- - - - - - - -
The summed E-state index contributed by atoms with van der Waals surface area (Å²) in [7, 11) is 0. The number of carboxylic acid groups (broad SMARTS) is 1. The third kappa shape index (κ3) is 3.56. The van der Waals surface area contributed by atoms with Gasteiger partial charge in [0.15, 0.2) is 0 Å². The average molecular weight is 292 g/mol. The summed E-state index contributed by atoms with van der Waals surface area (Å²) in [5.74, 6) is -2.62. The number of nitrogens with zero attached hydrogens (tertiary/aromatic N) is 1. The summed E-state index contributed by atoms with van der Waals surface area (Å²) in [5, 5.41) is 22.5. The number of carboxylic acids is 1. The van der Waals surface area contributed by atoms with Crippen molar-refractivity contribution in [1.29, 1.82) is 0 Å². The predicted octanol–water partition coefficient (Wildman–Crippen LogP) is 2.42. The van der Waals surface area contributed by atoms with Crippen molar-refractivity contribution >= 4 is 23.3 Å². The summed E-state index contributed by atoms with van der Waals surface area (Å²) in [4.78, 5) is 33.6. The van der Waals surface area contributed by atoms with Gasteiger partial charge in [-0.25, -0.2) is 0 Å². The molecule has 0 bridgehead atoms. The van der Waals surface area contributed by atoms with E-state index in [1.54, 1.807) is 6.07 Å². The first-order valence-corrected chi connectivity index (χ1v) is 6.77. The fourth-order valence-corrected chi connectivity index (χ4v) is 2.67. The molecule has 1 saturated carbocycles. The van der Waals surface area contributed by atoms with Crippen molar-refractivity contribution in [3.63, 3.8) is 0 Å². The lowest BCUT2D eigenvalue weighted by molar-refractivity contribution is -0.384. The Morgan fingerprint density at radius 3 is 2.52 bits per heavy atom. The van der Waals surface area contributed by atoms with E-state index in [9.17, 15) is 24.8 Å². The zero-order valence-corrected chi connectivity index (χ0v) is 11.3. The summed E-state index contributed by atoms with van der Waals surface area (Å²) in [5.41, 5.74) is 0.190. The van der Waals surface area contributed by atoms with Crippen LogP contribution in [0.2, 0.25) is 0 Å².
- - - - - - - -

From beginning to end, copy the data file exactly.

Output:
The summed E-state index contributed by atoms with van der Waals surface area (Å²) in [7, 11) is 0. The number of carboxylic acid groups (broad SMARTS) is 1. The third kappa shape index (κ3) is 3.56. The van der Waals surface area contributed by atoms with Gasteiger partial charge in [0.15, 0.2) is 0 Å². The average molecular weight is 292 g/mol. The summed E-state index contributed by atoms with van der Waals surface area (Å²) in [5.74, 6) is -2.62. The number of nitrogens with zero attached hydrogens (tertiary/aromatic N) is 1. The summed E-state index contributed by atoms with van der Waals surface area (Å²) in [5, 5.41) is 22.5. The number of carboxylic acids is 1. The van der Waals surface area contributed by atoms with Crippen molar-refractivity contribution in [1.29, 1.82) is 0 Å². The predicted octanol–water partition coefficient (Wildman–Crippen LogP) is 2.42. The van der Waals surface area contributed by atoms with Crippen molar-refractivity contribution >= 4 is 23.3 Å². The summed E-state index contributed by atoms with van der Waals surface area (Å²) in [4.78, 5) is 33.6. The van der Waals surface area contributed by atoms with Gasteiger partial charge in [-0.25, -0.2) is 0 Å². The molecule has 0 bridgehead atoms. The van der Waals surface area contributed by atoms with E-state index in [1.54, 1.807) is 6.07 Å². The first-order valence-corrected chi connectivity index (χ1v) is 6.77. The fourth-order valence-corrected chi connectivity index (χ4v) is 2.67. The molecule has 1 saturated carbocycles. The van der Waals surface area contributed by atoms with Crippen molar-refractivity contribution in [3.63, 3.8) is 0 Å². The lowest BCUT2D eigenvalue weighted by molar-refractivity contribution is -0.384. The Morgan fingerprint density at radius 3 is 2.52 bits per heavy atom. The van der Waals surface area contributed by atoms with E-state index in [9.17, 15) is 24.8 Å². The zero-order valence-corrected chi connectivity index (χ0v) is 11.3. The summed E-state index contributed by atoms with van der Waals surface area (Å²) in [5.41, 5.74) is 0.190. The van der Waals surface area contributed by atoms with Crippen LogP contribution in [0.2, 0.25) is 0 Å².